Carbon Monoxide Alarms

100 Real Estate Tips in 100 Days (Day 65)

During the winter months of 2008 there were two incidents of CO2 poisoning resulting in death in Colorado. Both incidents generated considerable attention from the media, resulting in public and legislative pressure to respond to the latest incidents, and many previous incidents, with legislative action. A bill was introduced in the carbonmonoxidegasColorado House of Representatives on January 12, 2009 requiring Carbon Monoxide detectors be placed in residential dwelling units, which passed, and was forwarded to the Colorado Senate.

With passage of the bill, Governor Ritter signed the Bill into law on March 24, 2009, with an effective date of July 1, 2009. So what does this new law mean to the Colorado housing consumer?

For sellers and landlords, it means that residential dwellings sold or rented after July 1, 2009, just have a UL approved Carbon Monoxide Detector. Various requirements are mentioned in the law, but the simple fact is, transfers or rentals MUST have a detector in place after July I, 2009. The Real Estate Commission has been instructed to revise property listing contracts to properly inform residential property sellers of the new law. While real estate licensees are not required to enforce the new law, it should be obvious that sellers must comply or risk considerable complications. For landlords, failure to provide the required detectors provides untenable exposure in the event of an incident where the landlord is found in violation of the law.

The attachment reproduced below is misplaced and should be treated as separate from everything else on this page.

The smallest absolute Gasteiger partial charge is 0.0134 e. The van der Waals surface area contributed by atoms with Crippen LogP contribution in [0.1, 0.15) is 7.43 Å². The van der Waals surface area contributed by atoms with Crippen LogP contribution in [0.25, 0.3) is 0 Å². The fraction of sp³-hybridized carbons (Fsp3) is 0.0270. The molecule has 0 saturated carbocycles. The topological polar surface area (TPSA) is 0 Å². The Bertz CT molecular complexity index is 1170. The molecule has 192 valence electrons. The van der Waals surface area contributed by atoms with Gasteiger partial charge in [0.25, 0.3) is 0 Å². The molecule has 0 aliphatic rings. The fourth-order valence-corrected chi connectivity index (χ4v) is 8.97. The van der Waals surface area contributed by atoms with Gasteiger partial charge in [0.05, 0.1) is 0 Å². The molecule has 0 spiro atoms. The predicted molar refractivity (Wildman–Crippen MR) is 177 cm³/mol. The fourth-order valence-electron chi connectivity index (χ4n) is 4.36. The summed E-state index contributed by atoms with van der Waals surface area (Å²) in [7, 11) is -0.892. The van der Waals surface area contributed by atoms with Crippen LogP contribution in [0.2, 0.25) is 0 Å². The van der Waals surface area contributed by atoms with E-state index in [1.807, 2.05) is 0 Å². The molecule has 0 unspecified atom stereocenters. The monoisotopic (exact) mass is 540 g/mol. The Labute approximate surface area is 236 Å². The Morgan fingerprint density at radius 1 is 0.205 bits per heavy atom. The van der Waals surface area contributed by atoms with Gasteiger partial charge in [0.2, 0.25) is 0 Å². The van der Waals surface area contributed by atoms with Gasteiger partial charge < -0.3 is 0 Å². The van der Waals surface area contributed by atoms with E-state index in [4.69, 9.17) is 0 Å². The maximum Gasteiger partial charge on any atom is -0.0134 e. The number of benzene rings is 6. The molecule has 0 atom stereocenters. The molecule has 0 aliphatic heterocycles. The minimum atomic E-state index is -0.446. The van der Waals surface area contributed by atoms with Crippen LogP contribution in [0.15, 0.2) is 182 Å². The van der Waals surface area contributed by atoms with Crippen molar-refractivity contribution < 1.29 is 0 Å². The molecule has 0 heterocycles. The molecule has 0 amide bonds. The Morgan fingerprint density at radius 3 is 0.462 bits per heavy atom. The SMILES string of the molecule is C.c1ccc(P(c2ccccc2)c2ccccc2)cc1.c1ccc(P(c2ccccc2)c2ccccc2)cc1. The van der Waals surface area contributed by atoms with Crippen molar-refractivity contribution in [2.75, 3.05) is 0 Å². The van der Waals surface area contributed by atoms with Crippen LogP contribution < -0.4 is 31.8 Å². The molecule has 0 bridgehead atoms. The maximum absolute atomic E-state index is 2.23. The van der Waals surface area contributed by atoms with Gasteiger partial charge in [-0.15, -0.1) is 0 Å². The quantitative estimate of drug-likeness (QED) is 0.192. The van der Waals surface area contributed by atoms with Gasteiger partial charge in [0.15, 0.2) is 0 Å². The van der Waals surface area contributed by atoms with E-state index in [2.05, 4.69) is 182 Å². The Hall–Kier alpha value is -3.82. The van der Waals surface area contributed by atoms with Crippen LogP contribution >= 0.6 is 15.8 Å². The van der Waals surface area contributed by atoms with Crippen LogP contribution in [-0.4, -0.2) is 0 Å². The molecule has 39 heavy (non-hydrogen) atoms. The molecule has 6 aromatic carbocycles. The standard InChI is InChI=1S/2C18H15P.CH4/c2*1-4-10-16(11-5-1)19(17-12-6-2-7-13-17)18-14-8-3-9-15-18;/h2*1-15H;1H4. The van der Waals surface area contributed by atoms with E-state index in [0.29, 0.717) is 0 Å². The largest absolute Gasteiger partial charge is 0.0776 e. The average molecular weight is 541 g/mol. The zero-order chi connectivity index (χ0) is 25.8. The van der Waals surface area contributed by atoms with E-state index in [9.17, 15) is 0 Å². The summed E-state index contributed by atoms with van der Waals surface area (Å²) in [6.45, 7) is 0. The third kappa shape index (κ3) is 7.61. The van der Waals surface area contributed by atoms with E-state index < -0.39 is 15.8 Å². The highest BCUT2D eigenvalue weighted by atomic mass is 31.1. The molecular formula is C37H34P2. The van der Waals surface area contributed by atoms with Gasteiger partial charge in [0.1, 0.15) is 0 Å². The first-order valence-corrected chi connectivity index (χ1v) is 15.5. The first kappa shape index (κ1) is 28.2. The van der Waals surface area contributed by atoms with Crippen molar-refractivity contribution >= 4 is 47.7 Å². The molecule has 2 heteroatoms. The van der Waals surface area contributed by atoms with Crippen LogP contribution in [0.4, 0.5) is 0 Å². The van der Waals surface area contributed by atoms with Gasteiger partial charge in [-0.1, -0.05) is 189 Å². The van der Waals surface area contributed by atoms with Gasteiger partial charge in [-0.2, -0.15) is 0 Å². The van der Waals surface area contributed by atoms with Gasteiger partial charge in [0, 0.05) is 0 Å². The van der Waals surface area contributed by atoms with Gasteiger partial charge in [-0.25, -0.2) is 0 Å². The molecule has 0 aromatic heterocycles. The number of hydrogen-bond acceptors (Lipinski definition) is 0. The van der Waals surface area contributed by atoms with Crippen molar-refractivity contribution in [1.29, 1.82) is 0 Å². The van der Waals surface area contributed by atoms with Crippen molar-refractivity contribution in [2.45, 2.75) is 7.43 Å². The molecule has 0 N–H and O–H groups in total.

For buyers, as well as tenants, failure of the seller or landlord to provide detectors is cause to void a sales contract or lease agreement. There may be other ramifications of this law, such as appraisal requirements in the event of a sale, as well as other potential lender requirements. It will be incumbent upon real estate licensees to inform both buyers and sellers of this law.

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